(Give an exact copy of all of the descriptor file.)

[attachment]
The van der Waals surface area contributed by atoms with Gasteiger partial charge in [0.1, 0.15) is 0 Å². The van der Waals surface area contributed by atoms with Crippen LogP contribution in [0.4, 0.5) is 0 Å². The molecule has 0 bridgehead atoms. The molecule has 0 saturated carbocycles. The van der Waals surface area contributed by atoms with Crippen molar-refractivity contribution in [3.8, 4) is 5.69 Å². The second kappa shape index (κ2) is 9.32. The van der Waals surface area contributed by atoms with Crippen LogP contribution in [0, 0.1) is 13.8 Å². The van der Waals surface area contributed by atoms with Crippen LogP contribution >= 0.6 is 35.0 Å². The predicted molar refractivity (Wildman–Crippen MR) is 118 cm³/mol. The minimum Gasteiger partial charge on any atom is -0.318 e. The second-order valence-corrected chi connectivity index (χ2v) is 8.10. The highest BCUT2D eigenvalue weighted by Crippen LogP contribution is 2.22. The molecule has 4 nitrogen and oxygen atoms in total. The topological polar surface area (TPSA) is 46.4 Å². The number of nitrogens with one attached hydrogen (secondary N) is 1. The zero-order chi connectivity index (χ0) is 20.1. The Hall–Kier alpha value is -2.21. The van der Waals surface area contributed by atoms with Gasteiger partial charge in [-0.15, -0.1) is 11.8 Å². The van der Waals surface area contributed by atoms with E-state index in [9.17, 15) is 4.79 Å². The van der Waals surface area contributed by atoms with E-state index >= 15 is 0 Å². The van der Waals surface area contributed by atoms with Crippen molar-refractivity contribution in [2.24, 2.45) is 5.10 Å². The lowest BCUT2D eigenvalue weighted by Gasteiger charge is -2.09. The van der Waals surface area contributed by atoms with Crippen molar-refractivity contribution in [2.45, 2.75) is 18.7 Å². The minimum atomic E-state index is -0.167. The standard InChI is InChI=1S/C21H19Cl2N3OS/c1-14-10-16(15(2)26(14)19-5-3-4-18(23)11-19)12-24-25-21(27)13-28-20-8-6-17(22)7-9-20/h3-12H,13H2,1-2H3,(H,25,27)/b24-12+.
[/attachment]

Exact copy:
The van der Waals surface area contributed by atoms with Gasteiger partial charge in [0.1, 0.15) is 0 Å². The van der Waals surface area contributed by atoms with Crippen LogP contribution in [0.4, 0.5) is 0 Å². The molecule has 0 bridgehead atoms. The molecule has 0 saturated carbocycles. The van der Waals surface area contributed by atoms with Crippen molar-refractivity contribution in [3.8, 4) is 5.69 Å². The second kappa shape index (κ2) is 9.32. The van der Waals surface area contributed by atoms with Crippen LogP contribution in [0, 0.1) is 13.8 Å². The van der Waals surface area contributed by atoms with Crippen LogP contribution >= 0.6 is 35.0 Å². The predicted molar refractivity (Wildman–Crippen MR) is 118 cm³/mol. The minimum Gasteiger partial charge on any atom is -0.318 e. The second-order valence-corrected chi connectivity index (χ2v) is 8.10. The highest BCUT2D eigenvalue weighted by Crippen LogP contribution is 2.22. The molecule has 4 nitrogen and oxygen atoms in total. The topological polar surface area (TPSA) is 46.4 Å². The number of nitrogens with one attached hydrogen (secondary N) is 1. The zero-order chi connectivity index (χ0) is 20.1. The Hall–Kier alpha value is -2.21. The van der Waals surface area contributed by atoms with Gasteiger partial charge in [-0.15, -0.1) is 11.8 Å². The van der Waals surface area contributed by atoms with E-state index in [9.17, 15) is 4.79 Å². The van der Waals surface area contributed by atoms with E-state index >= 15 is 0 Å². The van der Waals surface area contributed by atoms with Crippen molar-refractivity contribution in [2.24, 2.45) is 5.10 Å². The lowest BCUT2D eigenvalue weighted by Gasteiger charge is -2.09. The van der Waals surface area contributed by atoms with Crippen molar-refractivity contribution in [2.45, 2.75) is 18.7 Å². The minimum atomic E-state index is -0.167. The standard InChI is InChI=1S/C21H19Cl2N3OS/c1-14-10-16(15(2)26(14)19-5-3-4-18(23)11-19)12-24-25-21(27)13-28-20-8-6-17(22)7-9-20/h3-12H,13H2,1-2H3,(H,25,27)/b24-12+.